Summaries of health policy coverage from major news organizations
FDA Expands Use of OraQuick Rapid HIV Test to 180,000 Sites, Including Doctors’ Offices, Clinics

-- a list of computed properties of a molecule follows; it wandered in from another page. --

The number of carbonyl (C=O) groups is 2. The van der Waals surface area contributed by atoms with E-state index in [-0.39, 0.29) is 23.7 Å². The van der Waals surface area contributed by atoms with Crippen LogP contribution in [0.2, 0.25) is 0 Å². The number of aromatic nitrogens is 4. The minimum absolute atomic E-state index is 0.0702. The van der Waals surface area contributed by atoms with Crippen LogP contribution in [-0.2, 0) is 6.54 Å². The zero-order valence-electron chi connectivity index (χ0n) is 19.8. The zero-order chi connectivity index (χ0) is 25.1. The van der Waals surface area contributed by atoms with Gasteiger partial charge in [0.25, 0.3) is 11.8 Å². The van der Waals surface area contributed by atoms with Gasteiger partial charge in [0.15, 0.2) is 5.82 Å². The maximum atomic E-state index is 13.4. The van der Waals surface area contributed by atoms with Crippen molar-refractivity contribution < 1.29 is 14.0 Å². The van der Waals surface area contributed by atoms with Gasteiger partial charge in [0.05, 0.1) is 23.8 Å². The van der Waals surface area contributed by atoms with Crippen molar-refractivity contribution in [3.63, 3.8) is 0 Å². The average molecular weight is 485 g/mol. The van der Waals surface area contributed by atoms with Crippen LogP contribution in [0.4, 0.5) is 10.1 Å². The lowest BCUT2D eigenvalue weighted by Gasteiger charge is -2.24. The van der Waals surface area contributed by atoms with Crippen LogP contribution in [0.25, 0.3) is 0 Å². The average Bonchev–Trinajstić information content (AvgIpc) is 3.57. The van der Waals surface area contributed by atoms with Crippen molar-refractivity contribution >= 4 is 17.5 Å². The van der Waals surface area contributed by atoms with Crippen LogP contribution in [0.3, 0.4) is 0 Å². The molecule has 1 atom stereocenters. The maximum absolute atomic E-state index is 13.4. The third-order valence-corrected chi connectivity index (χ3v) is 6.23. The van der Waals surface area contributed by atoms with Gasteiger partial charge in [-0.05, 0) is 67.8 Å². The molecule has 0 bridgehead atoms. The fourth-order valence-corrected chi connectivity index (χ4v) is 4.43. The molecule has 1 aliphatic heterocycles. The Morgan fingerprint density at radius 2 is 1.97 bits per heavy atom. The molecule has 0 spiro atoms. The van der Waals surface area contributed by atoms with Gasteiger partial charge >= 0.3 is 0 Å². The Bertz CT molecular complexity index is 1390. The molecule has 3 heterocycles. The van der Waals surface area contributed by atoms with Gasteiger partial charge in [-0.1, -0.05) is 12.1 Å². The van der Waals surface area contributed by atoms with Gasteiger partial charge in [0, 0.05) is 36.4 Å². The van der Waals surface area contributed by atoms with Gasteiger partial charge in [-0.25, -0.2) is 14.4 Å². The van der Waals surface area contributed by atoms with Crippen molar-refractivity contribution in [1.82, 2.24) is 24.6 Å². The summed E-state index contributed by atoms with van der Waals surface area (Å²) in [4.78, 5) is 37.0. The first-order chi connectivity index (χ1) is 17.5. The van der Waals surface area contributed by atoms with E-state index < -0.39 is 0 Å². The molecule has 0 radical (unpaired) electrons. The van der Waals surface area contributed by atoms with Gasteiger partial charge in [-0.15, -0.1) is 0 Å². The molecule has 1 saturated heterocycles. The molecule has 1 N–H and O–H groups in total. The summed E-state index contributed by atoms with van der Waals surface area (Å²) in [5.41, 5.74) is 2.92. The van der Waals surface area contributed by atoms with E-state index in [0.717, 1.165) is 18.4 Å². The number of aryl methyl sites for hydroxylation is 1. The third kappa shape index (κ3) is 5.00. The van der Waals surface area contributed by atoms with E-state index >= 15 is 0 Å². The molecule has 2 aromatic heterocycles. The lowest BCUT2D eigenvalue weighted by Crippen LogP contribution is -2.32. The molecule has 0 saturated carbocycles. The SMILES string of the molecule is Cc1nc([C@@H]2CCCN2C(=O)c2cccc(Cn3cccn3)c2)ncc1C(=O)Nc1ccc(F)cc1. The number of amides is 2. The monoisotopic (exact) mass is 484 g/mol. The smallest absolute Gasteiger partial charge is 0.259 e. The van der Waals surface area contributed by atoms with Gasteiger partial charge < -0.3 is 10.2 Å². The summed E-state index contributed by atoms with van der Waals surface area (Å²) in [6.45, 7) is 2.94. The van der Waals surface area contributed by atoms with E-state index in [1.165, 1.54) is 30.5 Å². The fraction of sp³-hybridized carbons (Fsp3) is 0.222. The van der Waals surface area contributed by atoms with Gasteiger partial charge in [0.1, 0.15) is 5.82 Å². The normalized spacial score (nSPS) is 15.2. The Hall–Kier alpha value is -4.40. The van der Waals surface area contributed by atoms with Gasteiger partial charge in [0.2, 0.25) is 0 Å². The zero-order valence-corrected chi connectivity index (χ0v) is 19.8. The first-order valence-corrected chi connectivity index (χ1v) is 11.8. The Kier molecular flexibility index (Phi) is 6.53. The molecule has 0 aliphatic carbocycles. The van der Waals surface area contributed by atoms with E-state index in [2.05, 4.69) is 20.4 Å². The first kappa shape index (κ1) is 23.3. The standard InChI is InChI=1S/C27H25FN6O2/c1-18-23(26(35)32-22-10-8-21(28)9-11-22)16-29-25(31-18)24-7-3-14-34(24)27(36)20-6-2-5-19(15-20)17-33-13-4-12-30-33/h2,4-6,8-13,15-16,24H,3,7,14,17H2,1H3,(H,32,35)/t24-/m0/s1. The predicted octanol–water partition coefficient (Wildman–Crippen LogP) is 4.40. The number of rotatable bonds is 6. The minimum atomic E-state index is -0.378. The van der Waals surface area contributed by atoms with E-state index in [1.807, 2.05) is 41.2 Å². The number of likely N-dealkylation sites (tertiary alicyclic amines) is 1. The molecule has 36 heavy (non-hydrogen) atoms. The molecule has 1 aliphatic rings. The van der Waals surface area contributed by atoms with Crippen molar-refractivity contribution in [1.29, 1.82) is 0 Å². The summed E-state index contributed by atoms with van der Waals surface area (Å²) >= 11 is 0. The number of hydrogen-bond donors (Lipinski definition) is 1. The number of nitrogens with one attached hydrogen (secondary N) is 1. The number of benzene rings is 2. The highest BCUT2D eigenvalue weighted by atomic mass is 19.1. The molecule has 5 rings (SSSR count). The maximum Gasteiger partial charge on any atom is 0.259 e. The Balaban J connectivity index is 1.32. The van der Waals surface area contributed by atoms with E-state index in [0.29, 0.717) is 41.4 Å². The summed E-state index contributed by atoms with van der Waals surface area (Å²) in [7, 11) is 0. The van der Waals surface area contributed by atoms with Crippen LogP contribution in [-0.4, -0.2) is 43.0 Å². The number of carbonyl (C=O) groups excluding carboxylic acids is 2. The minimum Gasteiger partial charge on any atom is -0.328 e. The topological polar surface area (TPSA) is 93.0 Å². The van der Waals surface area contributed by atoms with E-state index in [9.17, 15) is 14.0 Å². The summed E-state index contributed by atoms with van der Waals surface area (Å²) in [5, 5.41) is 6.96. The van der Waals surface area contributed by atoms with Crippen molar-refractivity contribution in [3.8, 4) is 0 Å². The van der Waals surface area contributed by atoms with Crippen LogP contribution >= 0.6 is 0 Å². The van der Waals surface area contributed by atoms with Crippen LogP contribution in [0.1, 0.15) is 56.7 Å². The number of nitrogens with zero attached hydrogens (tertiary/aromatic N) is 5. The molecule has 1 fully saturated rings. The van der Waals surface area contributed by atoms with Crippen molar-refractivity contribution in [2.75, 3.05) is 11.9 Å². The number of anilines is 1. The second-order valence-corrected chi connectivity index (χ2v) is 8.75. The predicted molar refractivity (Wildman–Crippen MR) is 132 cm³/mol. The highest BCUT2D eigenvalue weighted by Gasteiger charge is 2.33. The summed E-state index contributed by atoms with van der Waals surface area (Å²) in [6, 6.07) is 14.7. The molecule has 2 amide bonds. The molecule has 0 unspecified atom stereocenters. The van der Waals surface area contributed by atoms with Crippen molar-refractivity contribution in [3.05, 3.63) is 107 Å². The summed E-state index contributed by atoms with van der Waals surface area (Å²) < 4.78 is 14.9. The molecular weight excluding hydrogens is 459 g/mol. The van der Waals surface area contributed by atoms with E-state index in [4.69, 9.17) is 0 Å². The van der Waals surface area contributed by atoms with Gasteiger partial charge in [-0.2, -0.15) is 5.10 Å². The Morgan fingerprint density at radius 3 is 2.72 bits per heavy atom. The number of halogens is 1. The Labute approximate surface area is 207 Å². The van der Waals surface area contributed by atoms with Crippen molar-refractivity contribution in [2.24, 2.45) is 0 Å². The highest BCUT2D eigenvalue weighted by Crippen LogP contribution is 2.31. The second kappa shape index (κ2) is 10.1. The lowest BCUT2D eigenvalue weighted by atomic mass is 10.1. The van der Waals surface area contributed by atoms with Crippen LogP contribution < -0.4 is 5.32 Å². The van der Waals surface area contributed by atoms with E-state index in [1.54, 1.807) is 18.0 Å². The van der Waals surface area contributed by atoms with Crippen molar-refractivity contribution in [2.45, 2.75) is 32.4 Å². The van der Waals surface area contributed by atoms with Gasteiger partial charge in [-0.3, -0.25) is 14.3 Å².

FDA announced on Friday that Bethlehem, Pa.-based OraSure Technologies' OraQuick Rapid HIV-1/2 Test can be used in doctors' offices and HIV counseling centers in addition to certified laboratories, expanding the product's use of the test to approximately 180,000 sites, the AP/New York Times reports (AP/New York Times, 6/26). The test, which produces results in 20 minutes, works with blood from a finger stick or oral fluid collected from the gums of a patient's mouth using a treated swab. On Wednesday, the company announced that FDA had approved the OraQuick Rapid HIV-1/2 Test for use in detecting HIV-2 antibodies in oral samples. Although FDA already had approved the test to detect HIV-1 and HIV-2 in blood samples, it had approved the oral version of the test only for HIV-1 (Kaiser Daily HIV/AIDS Report, 6/25). The test previously was approved for use primarily in government-approved laboratories. However, following last week's approval of the test for detecting HIV-2 antibodies in oral fluid, the company "immediately" sought an FDA waiver to allow the oral fluid test to be used in clinics and doctors' offices, the Allentown Morning Call reports. OraSure President and CEO Douglas Michels said, "We believe this waiver represents the final step needed to make our new OraQuick HIV-1/2 Test the most versatile and comprehensive rapid HIV test available to the widest possible range of customers in the United States." The test is expected to go on the market in mid-August, according to the Morning Call (Shope, Allentown Morning Call, 6/26). HHS Secretary Tommy Thompson on Friday also announced that the federal government has allocated $4.8 million to the HHS Substance Abuse and Mental Health Administration to support expanded testing for HIV/AIDS among injection drug users and their sex partners, according to an HHS release (HHS release, 6/25).
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